die-hard gun owners. Right? Democrats can say all they want we`re not
going to take your guns at a policy level, but you don`t get into political
coalitions with people that you think actually despise you as a matter of
rule. Dylan Glenn, former special assistant to President George W. Bush
and Kevin Alexander Gray from, thanks for joining us this
morning. Really, great to have you both here. I really enjoyed it. Have
a great holiday.

GLENN: Take care.

HAYES: President Obama hasn`t pardoned many people, but Christmas is
a popular time to do it. Could there be news in the next couple of days?
When we get back.


HAYES: During the holiday, one`s mind turns to grace and to mercy,
and the policy embodiment of mercy is a constitutional provision that gives
the president of the United States the power to grant reprieves and pardons
for offenses against the United States.

We know that our justice system is deeply, deeply imperfect. People
are convicted who are innocent of their crimes, sometimes for capital
offenses. In other cases, someone who is in the wrong place at the wrong
time ends up with a sentence so harsh it offends our sense of

And in some cases, the person convicted has simply transformed himself
so completely from the person that committed the crime that to bestow mercy
would be to give a new person the chance of redemption through new life.

The bad news is that President Obama has used his ability to pardon
less than any modern president has. In four years, he`s only pardoned and
commuted 23 sentences, while at the same point in his presidency George W.
Bush had pardoned and commuted 31 sentences.

So I thought it would be useful to briefly tell the story of two men
asking the president for a pardon whose cases I and many, many, many others
believe demand mercy.

The first is Don Siegelman. The former Democratic governor of
Alabama, who was prosecuted by the Bush administration`s Department of
Justice during the same period of time that we know Karl Rove was
contacting federal prosecutors and pushing them towards politically
advantageous prosecutions, and helping to push out the ones that didn`t go
along. The DOD launched its first investigation of Siegelman in 2002, the
same year Siegelman lost a closely contested gubernatorial election to a
Republican. Two years later, that investigation led to an indictment of
Siegelman on a Medicaid fraud charge that was such a terrible case, the
judge threw it out for lack of evidence before a single witness even had a
chance to testify.

Then, in 2005, the U.S. attorney`s office indicted Siegelman again,
this time on RICO charges for allegedly giving a position on a state board
to a donor in direct exchange for half a million in donations to a campaign
the governor was running, not his own, to start a state lottery to better
fund the state`s schools.

The initial prosecutor managing that case was U.S. Attorney Laura
Canary, the wife of Bill Canary, a Republican political operative,
associate of Karl Rove`s, and get this, the campaign manager for the
Republican Governor Bob Riley, who Siegelman had almost defeated in 2002
and who Siegelman had vowed to run against in 2006. That`s right. The
U.S. prosecuting attorney managing this case was married to the man
managing the case of Siegelman`s opponent. The star witness for the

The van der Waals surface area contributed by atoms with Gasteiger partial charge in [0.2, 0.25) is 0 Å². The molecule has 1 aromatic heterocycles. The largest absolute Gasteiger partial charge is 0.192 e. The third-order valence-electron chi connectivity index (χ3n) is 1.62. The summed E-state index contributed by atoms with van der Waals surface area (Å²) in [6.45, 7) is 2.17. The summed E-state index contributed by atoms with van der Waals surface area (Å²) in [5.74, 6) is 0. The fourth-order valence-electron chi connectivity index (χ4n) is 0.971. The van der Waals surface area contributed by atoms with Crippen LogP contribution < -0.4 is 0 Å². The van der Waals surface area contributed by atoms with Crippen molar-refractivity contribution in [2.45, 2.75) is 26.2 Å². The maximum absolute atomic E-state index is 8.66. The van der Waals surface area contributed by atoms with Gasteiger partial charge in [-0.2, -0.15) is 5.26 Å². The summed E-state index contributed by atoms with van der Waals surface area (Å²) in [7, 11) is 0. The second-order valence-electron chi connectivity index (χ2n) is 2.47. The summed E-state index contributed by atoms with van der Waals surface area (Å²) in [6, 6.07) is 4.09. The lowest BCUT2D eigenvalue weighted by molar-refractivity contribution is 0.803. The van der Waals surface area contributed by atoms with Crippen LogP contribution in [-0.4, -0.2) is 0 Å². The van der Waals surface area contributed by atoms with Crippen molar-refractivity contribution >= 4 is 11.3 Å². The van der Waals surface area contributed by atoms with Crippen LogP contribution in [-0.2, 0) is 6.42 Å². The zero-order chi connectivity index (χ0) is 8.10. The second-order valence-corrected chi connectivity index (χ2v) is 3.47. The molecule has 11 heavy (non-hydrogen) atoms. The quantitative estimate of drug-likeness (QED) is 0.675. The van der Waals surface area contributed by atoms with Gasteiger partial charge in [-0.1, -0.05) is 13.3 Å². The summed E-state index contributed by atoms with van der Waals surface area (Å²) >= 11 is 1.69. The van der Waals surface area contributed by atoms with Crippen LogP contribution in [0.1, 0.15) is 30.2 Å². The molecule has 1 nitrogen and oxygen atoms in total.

prosecution, a former Siegelman aide who claimed he saw the governor with a
check in his hand after meeting with the big donor was demonstrably wrong
about the timeline, and also get this, had been extorting Alabama
businessmen and cooperating with prosecutors to avoid a ten-year sentence
for his own crimes.

Nevertheless, after two deadlocks, the jury ultimately convicted
Siegelman on six counts, and acquitted him on 27. The federal judge
sentenced him to seven years in prison.

Over 100 former state attorneys general, Republican and Democrat, have
called for clemency for Siegelman, along with constitutional scholars and
even Rosa Parks` attorney.

Siegelman`s daughter Dana, who calls her father a political prisoner,
has posted a petition to free him. It has just over 41,000 signatures, and
you can find it at

The other man (inaudible) clemency from the president is Clarence
Aaron, convicted of a nonviolent drug offense in 1993, when he was a 24-
year-old college student with no criminal record. Due to mandatory
minimums, he was sentenced to life without parole. Aaron introduced
friends of his who were dealing drugs to another group of drug dealers
interested in doing business with them, and was indicted along with four
others and charged with conspiracy. Aaron`s problem was that, unlike the
actual drug dealers indicted along with him, he did not turn state`s
evidence, largely, he says, because he just didn`t know enough about what
the dealers were actually up to. The other folks indicted did testify and
received sentence ranging to 20 years down to simple probation, and all of
them appeared in court to put the lion`s share of the blame for criminal
activity on Clarence Aaron.

Aaron`s case has attracted wide attention and bipartisan ideological
support for a pardon and clemency. But the process for presidential
pardons runs through the Department of Justice`s pardon attorney, Ronald L.
Rodgers, a career civil servant, who since 2008 has vetted pardon
applications and made the recommendations that are ultimately conveyed to
the White House.

In a scathing report from the DOJ inspector general this month, Rogers
was found to have omitted key facts from his write-up of Aaron`s case,